Her love life isn’t the only thing weighing down on her. When trying to get a job in the Fashion department, she is looked down upon for not having a degree from a fancy fashion school like the other front-runner for the position who went to FIT. She later goes on to explain to the head of the fashion department, Oliver, that the reason she didn’t go to any fancy fashion school isn’t because she didn’t want to, but rather because she couldn’t afford it. In a challenging time in her life, her only option was to attend Penn State University so that she could live at home. But the fact that she almost didn’t get the job because of this speaks volumes about classism in our society. Too often, people look at one’s history or resume to determine their place in the future, but fail to address the circumstances that make up their history. She should’ve been judged solely on her talent, as she was clearly the best one for the job, but she almost missed out on that due to judgment of her past.
But those aren’t the only powerful messages being sent by Sutton’s storyline. She also conveys the importance of speaking out for what you want and what you deserve. There’s one problem with Sutton’s dream to work in the Fashion Department: the salary is lower than her assistant job. Knowing that she can’t afford this, but also not wanting to give up on her dream, she marches into Oliver’s office and demands that if he can’t raise her salary, he should at least give her perks (and re-evaluate her performance and salary in three months). She reminds us that if you want something bad enough, you have to stand up for yourself. Most importantly, she reminds us that knowing your worth is a powerful tool.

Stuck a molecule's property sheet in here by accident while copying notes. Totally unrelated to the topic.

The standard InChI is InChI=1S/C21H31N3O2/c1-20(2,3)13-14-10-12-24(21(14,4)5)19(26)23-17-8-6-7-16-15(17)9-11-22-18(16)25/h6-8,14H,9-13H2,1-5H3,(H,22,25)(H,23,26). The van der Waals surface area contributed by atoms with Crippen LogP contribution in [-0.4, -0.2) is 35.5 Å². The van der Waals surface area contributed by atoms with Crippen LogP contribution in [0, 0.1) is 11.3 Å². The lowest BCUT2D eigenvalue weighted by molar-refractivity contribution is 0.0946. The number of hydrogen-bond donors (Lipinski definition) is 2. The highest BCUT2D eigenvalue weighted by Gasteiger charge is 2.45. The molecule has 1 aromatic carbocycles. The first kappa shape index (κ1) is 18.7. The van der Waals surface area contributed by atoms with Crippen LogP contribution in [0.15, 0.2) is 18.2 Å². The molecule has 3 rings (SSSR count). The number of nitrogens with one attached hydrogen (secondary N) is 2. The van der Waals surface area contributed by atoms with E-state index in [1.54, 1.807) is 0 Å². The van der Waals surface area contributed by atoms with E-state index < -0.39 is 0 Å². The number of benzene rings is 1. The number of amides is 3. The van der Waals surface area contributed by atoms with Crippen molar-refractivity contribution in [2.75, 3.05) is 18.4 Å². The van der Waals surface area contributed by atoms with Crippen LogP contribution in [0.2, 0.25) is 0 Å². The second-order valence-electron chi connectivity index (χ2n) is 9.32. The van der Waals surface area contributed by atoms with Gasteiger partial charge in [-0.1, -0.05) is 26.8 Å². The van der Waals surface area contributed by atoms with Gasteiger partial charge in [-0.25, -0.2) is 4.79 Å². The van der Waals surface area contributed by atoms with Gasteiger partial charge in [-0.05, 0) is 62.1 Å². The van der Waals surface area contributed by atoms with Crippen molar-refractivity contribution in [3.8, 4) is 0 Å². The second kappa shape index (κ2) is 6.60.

The lessons of this show are endless. From women empowerment to self-worth, to acceptance and ambition, The Bold Type does an incredible job of bringing relevant and important ideas to life while showing us the highs and lows of three girls chasing their dream. So thank you, Freeform, for having the courage to spark conversations around societal issues that many media platforms are scared to bring up. The Bold Type is most certainly living up to its promise: being bold.
This show could just serve as another quarantine binge-watch, or perhaps it could be something so much more than that. Maybe it’ll be the show to inspire you again, just as it was for me. If you need me within the next week, I’ll probably be binge-watching the rest of this masterpiece. I’m excited to see what powerful messages are in store for the rest of the series. If I got all of this from just the first ten episodes, I can only imagine what lies ahead…
Cover Photo: Entertainment Weekly
Jordana was The Crescent's Editor-in-Chief during the 2021-2022 school year! She majored in communications and minored in political science. Her guilty pleasure is celebrity vlogs and she's a sucker for a good romantic comedy. When she's not writing for The Crescent, she's probably shopping or exploring the wonderful city of New Orleans!